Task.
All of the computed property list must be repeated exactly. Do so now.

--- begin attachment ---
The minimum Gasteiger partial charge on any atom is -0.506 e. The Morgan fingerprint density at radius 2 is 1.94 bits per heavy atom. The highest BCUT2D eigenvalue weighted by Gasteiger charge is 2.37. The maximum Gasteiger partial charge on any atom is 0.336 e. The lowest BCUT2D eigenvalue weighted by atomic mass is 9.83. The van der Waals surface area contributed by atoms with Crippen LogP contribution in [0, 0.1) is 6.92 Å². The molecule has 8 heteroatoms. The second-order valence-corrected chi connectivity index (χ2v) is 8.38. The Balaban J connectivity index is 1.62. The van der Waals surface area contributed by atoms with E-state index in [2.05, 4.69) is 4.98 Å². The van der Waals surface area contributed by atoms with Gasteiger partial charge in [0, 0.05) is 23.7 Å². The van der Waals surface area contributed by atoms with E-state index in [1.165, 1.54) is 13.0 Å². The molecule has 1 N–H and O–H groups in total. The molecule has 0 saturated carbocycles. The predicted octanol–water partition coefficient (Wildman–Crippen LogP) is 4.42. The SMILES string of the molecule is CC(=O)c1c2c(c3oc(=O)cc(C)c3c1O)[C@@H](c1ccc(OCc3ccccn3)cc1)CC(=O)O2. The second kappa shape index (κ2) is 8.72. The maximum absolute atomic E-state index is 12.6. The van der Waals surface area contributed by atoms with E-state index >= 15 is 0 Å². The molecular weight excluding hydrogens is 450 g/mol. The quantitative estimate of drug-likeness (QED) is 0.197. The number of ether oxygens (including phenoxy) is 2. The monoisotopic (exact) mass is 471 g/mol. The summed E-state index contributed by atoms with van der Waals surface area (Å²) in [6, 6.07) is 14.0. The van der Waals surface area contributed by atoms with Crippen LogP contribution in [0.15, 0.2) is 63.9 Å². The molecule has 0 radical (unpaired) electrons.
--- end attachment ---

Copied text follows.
The minimum Gasteiger partial charge on any atom is -0.506 e. The Morgan fingerprint density at radius 2 is 1.94 bits per heavy atom. The highest BCUT2D eigenvalue weighted by Gasteiger charge is 2.37. The maximum Gasteiger partial charge on any atom is 0.336 e. The lowest BCUT2D eigenvalue weighted by atomic mass is 9.83. The van der Waals surface area contributed by atoms with Crippen LogP contribution in [0, 0.1) is 6.92 Å². The molecule has 8 heteroatoms. The second-order valence-corrected chi connectivity index (χ2v) is 8.38. The Balaban J connectivity index is 1.62. The van der Waals surface area contributed by atoms with E-state index in [2.05, 4.69) is 4.98 Å². The van der Waals surface area contributed by atoms with Gasteiger partial charge in [0, 0.05) is 23.7 Å². The van der Waals surface area contributed by atoms with E-state index in [1.165, 1.54) is 13.0 Å². The molecule has 1 N–H and O–H groups in total. The molecule has 0 saturated carbocycles. The predicted octanol–water partition coefficient (Wildman–Crippen LogP) is 4.42. The SMILES string of the molecule is CC(=O)c1c2c(c3oc(=O)cc(C)c3c1O)[C@@H](c1ccc(OCc3ccccn3)cc1)CC(=O)O2. The second kappa shape index (κ2) is 8.72. The maximum absolute atomic E-state index is 12.6. The van der Waals surface area contributed by atoms with E-state index >= 15 is 0 Å². The molecular weight excluding hydrogens is 450 g/mol. The quantitative estimate of drug-likeness (QED) is 0.197. The number of ether oxygens (including phenoxy) is 2. The monoisotopic (exact) mass is 471 g/mol. The summed E-state index contributed by atoms with van der Waals surface area (Å²) in [6, 6.07) is 14.0. The van der Waals surface area contributed by atoms with Crippen LogP contribution in [0.15, 0.2) is 63.9 Å². The molecule has 0 radical (unpaired) electrons.